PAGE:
Aged eight, Dina Nayeri fled Iran along with her mother and brother and lived in the crumbling shell of an Italian hotel-turned-refugee camp. Eventually she was granted asylum in America. She settled in Oklahoma, then made her way to Princeton University. In this book, Nayeri weaves together her own vivid story with the stories of other refugees and asylum seekers in recent years, bringing us inside their daily lives and taking us through the different stages of their journeys, from escape to asylum to resettlement. In these pages, a couple fall in love over the phone, and women gather to prepare the noodles that remind them of home. A closeted queer man tries to make his case truthfully as he seeks asylum, and a translator attempts to help new arrivals present their stories to officials.
Nayeri confronts notions like "the swarm," and, on the other hand, "good" immigrants. She calls attention to the harmful way in which Western governments privilege certain dangers over others. With surprising and provocative questions, The Ungrateful Refugee challenges us to rethink how we talk about the refugee crisis.

"A writer who confronts issues that are key to the refugee experience." --Viet Thanh Nguyen, Pulitzer Prize-winning author of The Sympathizer and The Refugees
A Finalist for the 2019 Kirkus Prize in Nonfiction

Nayeri combines her own experience with those of refugees she meets as an adult, telling their stories with tenderness and reverence." --The New York Times Book Review
Nayeri weaves her empowering personal story with those of the 'feared swarms' . . . Her family's escape from Isfahan to Oklahoma, which involved waiting in Dubai and Italy, is wildly fascinating . . . Using energetic prose, Nayeri is an excellent conduit for these heart-rending stories, eschewing judgment and employing care in threading the stories in with her own . . . This is a memoir laced with stimulus and plenty of heart at a time when the latter has grown elusive." --Star-Tribune (Minneapolis)

Aged eight, Dina Nayeri fled Iran along with her mother and brother and lived in the crumbling shell of an Italian hotel-turned-refugee camp. Eventually she was granted asylum in America. She settled in Oklahoma, then made her way to Princeton University. In this book, Nayeri weaves together her own vivid story with the stories of other refugees and asylum seekers in recent years, bringing us inside their daily lives and taking us through the different stages of their journeys, from escape to asylum to resettlement. In these pages, a couple fall in love over the phone, and women gather to prepare the noodles that remind them of home. A closeted queer man tries to make his case truthfully as he seeks asylum, and a translator attempts to help new arrivals present their stories to officials.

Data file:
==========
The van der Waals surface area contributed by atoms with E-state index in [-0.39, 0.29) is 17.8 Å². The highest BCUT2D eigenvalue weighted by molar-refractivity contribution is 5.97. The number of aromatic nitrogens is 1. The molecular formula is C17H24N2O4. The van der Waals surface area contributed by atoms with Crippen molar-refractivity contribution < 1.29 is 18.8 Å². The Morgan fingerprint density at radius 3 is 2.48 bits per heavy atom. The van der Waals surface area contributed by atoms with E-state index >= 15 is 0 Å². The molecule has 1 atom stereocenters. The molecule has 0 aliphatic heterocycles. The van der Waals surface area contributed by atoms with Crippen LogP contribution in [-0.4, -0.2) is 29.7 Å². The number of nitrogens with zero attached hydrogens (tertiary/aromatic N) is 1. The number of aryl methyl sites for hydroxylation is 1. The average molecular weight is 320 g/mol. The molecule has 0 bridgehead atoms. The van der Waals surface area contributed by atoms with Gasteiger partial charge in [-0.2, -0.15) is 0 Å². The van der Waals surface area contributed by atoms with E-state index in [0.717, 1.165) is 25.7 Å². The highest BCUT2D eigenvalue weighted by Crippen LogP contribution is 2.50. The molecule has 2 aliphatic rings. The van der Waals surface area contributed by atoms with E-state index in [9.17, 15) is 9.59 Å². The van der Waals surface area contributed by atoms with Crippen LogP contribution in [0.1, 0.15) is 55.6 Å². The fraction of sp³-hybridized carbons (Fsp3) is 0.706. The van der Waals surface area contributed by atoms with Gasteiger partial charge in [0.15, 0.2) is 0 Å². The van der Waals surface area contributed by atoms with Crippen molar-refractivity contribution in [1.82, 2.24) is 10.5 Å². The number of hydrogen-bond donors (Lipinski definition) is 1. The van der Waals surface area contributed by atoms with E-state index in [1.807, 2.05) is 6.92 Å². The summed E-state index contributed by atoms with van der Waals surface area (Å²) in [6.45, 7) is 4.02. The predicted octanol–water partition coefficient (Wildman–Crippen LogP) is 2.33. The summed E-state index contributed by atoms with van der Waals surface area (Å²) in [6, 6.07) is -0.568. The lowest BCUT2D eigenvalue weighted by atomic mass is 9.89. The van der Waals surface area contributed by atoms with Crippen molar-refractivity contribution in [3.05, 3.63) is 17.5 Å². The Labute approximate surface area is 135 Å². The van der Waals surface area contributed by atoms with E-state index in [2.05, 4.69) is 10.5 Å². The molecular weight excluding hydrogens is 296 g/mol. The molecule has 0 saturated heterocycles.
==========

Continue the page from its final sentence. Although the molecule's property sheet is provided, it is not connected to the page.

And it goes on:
Nayeri confronts notions like "the swarm," and, on the other hand, "good" immigrants. She calls attention to the harmful way in which Western governments privilege certain dangers over others. With surprising and provocative questions, The Ungrateful Refugee challenges us to rethink how we talk about the refugee crisis.

"A writer who confronts issues that are key to the refugee experience." --Viet Thanh Nguyen, Pulitzer Prize-winning author of The Sympathizer and The Refugees
A Finalist for the 2019 Kirkus Prize in Nonfiction

Nayeri combines her own experience with those of refugees she meets as an adult, telling their stories with tenderness and reverence." --The New York Times Book Review
Nayeri weaves her empowering personal story with those of the 'feared swarms' . . . Her family's escape from Isfahan to Oklahoma, which involved waiting in Dubai and Italy, is wildly fascinating . . . Using energetic prose, Nayeri is an excellent conduit for these heart-rending stories, eschewing judgment and employing care in threading the stories in with her own . . . This is a memoir laced with stimulus and plenty of heart at a time when the latter has grown elusive." --Star-Tribune (Minneapolis)

Aged eight, Dina Nayeri fled Iran along with her mother and brother and lived in the crumbling shell of an Italian hotel-turned-refugee camp. Eventually she was granted asylum in America. She settled in Oklahoma, then made her way to Princeton University. In this book, Nayeri weaves together her own vivid story with the stories of other refugees and asylum seekers in recent years, bringing us inside their daily lives and taking us through the different stages of their journeys, from escape to asylum to resettlement. In these pages, a couple fall in love over the phone, and women gather to prepare the noodles that remind them of home. A closeted queer man tries to make his case truthfully as he seeks asylum, and a translator attempts to help new arrivals present their stories to officials.
Nayeri confronts notions like "the swarm," and, on the other hand, "good" immigrants. She calls attention to the harmful way in which Western governments privilege certain dangers over others. With surprising and provocative questions, The Ungrateful Refugee challenges us to rethink how we talk about the refugee crisis.